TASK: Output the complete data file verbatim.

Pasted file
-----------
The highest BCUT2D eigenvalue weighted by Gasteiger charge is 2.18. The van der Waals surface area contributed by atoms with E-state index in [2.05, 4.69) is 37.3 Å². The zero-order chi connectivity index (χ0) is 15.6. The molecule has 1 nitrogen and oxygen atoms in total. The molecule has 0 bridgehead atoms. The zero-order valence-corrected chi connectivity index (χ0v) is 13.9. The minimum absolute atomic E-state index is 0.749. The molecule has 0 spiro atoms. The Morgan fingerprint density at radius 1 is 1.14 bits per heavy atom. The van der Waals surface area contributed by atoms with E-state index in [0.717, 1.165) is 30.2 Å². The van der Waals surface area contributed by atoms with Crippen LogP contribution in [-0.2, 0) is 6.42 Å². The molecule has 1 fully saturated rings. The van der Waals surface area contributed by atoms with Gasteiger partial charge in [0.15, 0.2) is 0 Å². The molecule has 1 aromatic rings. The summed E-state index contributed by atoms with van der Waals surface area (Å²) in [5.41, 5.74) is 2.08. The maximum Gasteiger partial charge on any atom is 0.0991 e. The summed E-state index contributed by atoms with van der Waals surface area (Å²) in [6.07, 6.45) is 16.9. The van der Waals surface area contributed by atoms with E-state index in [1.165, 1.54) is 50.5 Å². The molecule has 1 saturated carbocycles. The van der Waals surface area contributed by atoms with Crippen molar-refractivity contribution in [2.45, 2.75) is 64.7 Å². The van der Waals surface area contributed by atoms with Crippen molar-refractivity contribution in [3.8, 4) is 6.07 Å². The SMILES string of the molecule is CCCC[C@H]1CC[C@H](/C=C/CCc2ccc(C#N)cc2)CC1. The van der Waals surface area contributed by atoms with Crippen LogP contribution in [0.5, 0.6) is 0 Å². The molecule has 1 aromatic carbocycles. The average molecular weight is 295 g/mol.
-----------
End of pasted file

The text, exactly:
The highest BCUT2D eigenvalue weighted by Gasteiger charge is 2.18. The van der Waals surface area contributed by atoms with E-state index in [2.05, 4.69) is 37.3 Å². The zero-order chi connectivity index (χ0) is 15.6. The molecule has 1 nitrogen and oxygen atoms in total. The molecule has 0 bridgehead atoms. The zero-order valence-corrected chi connectivity index (χ0v) is 13.9. The minimum absolute atomic E-state index is 0.749. The molecule has 0 spiro atoms. The Morgan fingerprint density at radius 1 is 1.14 bits per heavy atom. The van der Waals surface area contributed by atoms with E-state index in [0.717, 1.165) is 30.2 Å². The van der Waals surface area contributed by atoms with Crippen LogP contribution in [-0.2, 0) is 6.42 Å². The molecule has 1 fully saturated rings. The van der Waals surface area contributed by atoms with Gasteiger partial charge in [0.15, 0.2) is 0 Å². The molecule has 1 aromatic rings. The summed E-state index contributed by atoms with van der Waals surface area (Å²) in [5.41, 5.74) is 2.08. The maximum Gasteiger partial charge on any atom is 0.0991 e. The summed E-state index contributed by atoms with van der Waals surface area (Å²) in [6.07, 6.45) is 16.9. The van der Waals surface area contributed by atoms with E-state index in [1.165, 1.54) is 50.5 Å². The molecule has 1 saturated carbocycles. The van der Waals surface area contributed by atoms with Crippen molar-refractivity contribution in [2.45, 2.75) is 64.7 Å². The van der Waals surface area contributed by atoms with Crippen molar-refractivity contribution in [3.8, 4) is 6.07 Å². The SMILES string of the molecule is CCCC[C@H]1CC[C@H](/C=C/CCc2ccc(C#N)cc2)CC1. The van der Waals surface area contributed by atoms with Crippen LogP contribution in [0.5, 0.6) is 0 Å². The molecule has 1 aromatic carbocycles. The average molecular weight is 295 g/mol.